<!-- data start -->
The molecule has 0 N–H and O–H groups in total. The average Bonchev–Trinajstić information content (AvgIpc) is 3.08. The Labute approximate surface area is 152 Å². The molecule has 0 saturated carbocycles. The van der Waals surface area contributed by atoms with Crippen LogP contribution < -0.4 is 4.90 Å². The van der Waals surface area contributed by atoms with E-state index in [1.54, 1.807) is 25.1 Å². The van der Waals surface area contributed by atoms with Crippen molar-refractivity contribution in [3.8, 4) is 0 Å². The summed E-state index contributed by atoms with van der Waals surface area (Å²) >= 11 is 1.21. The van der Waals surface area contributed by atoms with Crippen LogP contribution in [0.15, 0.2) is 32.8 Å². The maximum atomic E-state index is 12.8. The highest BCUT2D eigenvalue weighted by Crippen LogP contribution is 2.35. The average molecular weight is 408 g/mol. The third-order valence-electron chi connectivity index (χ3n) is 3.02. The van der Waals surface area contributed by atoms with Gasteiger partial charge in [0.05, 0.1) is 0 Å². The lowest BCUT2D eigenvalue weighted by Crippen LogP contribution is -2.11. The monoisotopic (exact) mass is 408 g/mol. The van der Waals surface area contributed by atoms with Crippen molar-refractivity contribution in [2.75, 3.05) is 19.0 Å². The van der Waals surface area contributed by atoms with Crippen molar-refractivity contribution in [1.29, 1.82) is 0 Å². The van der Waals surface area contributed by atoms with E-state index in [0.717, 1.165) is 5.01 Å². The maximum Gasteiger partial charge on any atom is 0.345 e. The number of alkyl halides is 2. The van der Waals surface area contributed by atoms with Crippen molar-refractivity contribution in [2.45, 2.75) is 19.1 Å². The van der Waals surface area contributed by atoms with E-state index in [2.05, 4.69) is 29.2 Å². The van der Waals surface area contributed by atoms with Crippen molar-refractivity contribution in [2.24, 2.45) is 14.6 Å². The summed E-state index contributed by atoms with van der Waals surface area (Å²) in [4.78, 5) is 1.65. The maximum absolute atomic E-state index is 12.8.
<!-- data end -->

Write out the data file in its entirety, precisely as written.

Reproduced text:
The molecule has 0 N–H and O–H groups in total. The average Bonchev–Trinajstić information content (AvgIpc) is 3.08. The Labute approximate surface area is 152 Å². The molecule has 0 saturated carbocycles. The van der Waals surface area contributed by atoms with Crippen LogP contribution < -0.4 is 4.90 Å². The van der Waals surface area contributed by atoms with E-state index in [1.54, 1.807) is 25.1 Å². The van der Waals surface area contributed by atoms with Crippen molar-refractivity contribution in [3.8, 4) is 0 Å². The summed E-state index contributed by atoms with van der Waals surface area (Å²) >= 11 is 1.21. The van der Waals surface area contributed by atoms with Crippen LogP contribution in [0.15, 0.2) is 32.8 Å². The maximum atomic E-state index is 12.8. The highest BCUT2D eigenvalue weighted by Crippen LogP contribution is 2.35. The average molecular weight is 408 g/mol. The third-order valence-electron chi connectivity index (χ3n) is 3.02. The van der Waals surface area contributed by atoms with Gasteiger partial charge in [0.05, 0.1) is 0 Å². The lowest BCUT2D eigenvalue weighted by Crippen LogP contribution is -2.11. The monoisotopic (exact) mass is 408 g/mol. The van der Waals surface area contributed by atoms with Crippen molar-refractivity contribution in [2.75, 3.05) is 19.0 Å². The van der Waals surface area contributed by atoms with Crippen molar-refractivity contribution in [1.29, 1.82) is 0 Å². The van der Waals surface area contributed by atoms with E-state index in [0.717, 1.165) is 5.01 Å². The maximum Gasteiger partial charge on any atom is 0.345 e. The number of alkyl halides is 2. The van der Waals surface area contributed by atoms with Crippen molar-refractivity contribution in [2.45, 2.75) is 19.1 Å². The van der Waals surface area contributed by atoms with E-state index in [2.05, 4.69) is 29.2 Å². The van der Waals surface area contributed by atoms with Crippen molar-refractivity contribution in [2.24, 2.45) is 14.6 Å². The summed E-state index contributed by atoms with van der Waals surface area (Å²) in [4.78, 5) is 1.65. The maximum absolute atomic E-state index is 12.8.